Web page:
His Arkansas State team became just the third in Sun Belt Conference history to go a perfect 8-0 in league play and his team ranked in the top-25 nationally in eight different major statistical categories.

    At Lambuth, Freeze’s team posted an 11-0 regular season record and finished at 12-1 overall his final year there. They advanced to the second round of the NAIA playoffs for te first time since 1999 and ascended to No. 6 in the national polls.

    But those weren’t SEC jobs, you might say. It doesn’t matter – a winner is a winner.

    “I think whatever level you coach at, you think that there is a different defense or offense being run,” Freeze said at his introductory press conference on Monday. “Every single place I’ve been, the kids are the same, their emotions and desire to win are the same, and their desire for someone to love and care for them is the same.”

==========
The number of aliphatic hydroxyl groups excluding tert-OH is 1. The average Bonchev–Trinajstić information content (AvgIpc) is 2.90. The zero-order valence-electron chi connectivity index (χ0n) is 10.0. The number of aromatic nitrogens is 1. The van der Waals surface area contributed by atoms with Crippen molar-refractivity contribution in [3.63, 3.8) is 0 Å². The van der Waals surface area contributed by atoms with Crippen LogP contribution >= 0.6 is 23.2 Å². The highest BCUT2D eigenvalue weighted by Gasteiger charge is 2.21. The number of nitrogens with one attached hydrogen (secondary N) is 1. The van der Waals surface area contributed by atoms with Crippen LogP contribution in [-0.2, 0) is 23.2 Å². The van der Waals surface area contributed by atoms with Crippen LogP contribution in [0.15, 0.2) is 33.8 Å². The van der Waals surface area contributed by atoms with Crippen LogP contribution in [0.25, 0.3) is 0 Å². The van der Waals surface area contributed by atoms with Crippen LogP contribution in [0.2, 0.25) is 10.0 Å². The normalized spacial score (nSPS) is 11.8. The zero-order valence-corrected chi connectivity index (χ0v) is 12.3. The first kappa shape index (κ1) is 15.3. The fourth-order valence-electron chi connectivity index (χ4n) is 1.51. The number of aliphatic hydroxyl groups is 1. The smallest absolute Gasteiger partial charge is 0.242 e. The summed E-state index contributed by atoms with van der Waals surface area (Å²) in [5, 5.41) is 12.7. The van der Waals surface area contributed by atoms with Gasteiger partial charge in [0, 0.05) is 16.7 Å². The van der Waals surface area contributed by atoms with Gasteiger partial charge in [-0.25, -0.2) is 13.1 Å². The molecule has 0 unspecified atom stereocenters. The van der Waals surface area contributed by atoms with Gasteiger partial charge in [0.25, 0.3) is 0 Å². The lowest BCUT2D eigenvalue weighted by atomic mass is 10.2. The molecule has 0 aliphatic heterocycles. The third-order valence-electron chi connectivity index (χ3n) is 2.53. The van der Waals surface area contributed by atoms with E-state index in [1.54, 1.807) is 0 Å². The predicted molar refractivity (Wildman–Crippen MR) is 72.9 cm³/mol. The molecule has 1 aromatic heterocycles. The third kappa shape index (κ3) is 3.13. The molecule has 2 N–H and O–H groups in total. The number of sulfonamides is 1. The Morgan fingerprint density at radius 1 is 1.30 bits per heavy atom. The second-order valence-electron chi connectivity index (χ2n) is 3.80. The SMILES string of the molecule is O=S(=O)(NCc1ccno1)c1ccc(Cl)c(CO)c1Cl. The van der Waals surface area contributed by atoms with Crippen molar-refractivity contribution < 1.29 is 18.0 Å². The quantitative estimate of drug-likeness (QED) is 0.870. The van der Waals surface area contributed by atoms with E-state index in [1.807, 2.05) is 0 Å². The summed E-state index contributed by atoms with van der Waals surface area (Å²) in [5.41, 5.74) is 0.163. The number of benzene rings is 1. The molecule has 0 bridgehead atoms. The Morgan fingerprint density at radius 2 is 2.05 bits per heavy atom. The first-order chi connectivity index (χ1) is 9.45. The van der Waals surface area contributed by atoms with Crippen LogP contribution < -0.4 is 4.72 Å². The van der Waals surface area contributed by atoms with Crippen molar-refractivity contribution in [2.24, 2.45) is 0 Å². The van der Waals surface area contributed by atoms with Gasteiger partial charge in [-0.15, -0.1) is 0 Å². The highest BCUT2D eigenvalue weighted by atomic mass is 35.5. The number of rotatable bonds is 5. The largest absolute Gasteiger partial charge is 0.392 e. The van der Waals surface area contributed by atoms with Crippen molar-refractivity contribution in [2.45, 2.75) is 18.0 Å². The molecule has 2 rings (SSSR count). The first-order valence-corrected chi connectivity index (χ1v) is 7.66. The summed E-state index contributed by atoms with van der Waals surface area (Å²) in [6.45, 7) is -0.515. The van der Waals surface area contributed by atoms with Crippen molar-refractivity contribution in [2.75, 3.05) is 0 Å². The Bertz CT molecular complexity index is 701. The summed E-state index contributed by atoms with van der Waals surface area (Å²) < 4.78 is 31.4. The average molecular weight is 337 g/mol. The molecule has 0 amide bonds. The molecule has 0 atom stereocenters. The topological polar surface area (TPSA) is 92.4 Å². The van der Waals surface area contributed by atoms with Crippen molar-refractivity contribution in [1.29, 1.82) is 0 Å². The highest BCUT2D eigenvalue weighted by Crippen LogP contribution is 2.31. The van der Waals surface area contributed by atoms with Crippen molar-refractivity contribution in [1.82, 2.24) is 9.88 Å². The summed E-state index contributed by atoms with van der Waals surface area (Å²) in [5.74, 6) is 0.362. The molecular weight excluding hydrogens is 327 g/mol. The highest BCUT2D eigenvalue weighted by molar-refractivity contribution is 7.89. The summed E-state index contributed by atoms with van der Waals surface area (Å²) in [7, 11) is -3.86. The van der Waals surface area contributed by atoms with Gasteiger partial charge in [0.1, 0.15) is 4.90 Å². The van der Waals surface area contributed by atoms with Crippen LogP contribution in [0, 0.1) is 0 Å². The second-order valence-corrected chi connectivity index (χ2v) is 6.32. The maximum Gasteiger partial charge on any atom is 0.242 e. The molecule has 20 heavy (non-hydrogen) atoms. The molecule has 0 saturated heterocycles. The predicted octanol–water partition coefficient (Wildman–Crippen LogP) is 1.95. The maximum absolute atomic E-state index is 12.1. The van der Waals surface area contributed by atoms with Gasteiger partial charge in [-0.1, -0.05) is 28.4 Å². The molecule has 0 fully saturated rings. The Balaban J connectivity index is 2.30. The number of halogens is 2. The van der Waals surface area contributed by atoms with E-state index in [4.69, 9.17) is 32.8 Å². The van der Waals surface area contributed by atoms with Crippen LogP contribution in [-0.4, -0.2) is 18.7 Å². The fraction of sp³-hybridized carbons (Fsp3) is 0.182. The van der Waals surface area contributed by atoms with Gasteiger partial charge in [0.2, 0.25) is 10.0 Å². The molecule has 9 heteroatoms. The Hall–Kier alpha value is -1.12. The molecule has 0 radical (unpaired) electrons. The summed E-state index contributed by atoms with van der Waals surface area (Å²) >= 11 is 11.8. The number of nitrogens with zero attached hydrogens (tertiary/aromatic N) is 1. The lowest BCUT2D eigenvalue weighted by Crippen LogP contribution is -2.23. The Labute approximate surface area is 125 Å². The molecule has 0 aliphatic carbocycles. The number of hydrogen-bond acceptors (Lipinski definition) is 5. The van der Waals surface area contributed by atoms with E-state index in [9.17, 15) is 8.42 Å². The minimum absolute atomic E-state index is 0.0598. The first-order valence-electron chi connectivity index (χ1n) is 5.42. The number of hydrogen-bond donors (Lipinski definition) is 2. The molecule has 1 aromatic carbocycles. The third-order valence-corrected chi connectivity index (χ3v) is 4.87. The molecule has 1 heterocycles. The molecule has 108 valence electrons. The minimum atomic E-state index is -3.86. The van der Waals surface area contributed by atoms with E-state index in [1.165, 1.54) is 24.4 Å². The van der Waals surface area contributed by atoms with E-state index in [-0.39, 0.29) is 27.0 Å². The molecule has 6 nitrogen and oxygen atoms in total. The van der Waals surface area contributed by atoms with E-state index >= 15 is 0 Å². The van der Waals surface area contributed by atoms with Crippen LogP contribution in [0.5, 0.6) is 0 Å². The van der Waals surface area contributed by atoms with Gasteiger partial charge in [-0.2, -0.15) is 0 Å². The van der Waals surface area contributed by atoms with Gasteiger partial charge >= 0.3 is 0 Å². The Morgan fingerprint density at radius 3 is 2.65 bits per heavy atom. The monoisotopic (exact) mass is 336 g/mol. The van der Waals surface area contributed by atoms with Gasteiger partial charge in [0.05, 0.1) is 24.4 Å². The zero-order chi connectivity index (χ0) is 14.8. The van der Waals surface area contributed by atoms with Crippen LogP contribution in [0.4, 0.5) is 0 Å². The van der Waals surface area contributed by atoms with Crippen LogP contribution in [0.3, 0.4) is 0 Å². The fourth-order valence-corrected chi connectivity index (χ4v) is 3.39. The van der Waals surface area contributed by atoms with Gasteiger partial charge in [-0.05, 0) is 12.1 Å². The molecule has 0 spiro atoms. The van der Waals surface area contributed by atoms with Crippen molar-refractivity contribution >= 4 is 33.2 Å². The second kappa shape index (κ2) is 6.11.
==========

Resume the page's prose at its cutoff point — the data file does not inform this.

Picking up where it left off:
And, so much of coaching has to do with being a great motivator. Freeze has that. He demonstrated it in Monday’s press conference and he has demonstrated it throughout his coaching career.

    “What makes a coach special is when they can create discipline in a way that the kid still loves and cares for you,” Freeze said. “They understand it is required, but we don’t want it to be demeaning. We have to get it right.”

    It has been on more than one occasion that Freeze’s doubters have thought he failed to get it right when it came to his career decisions. But who can question the results that he has produced?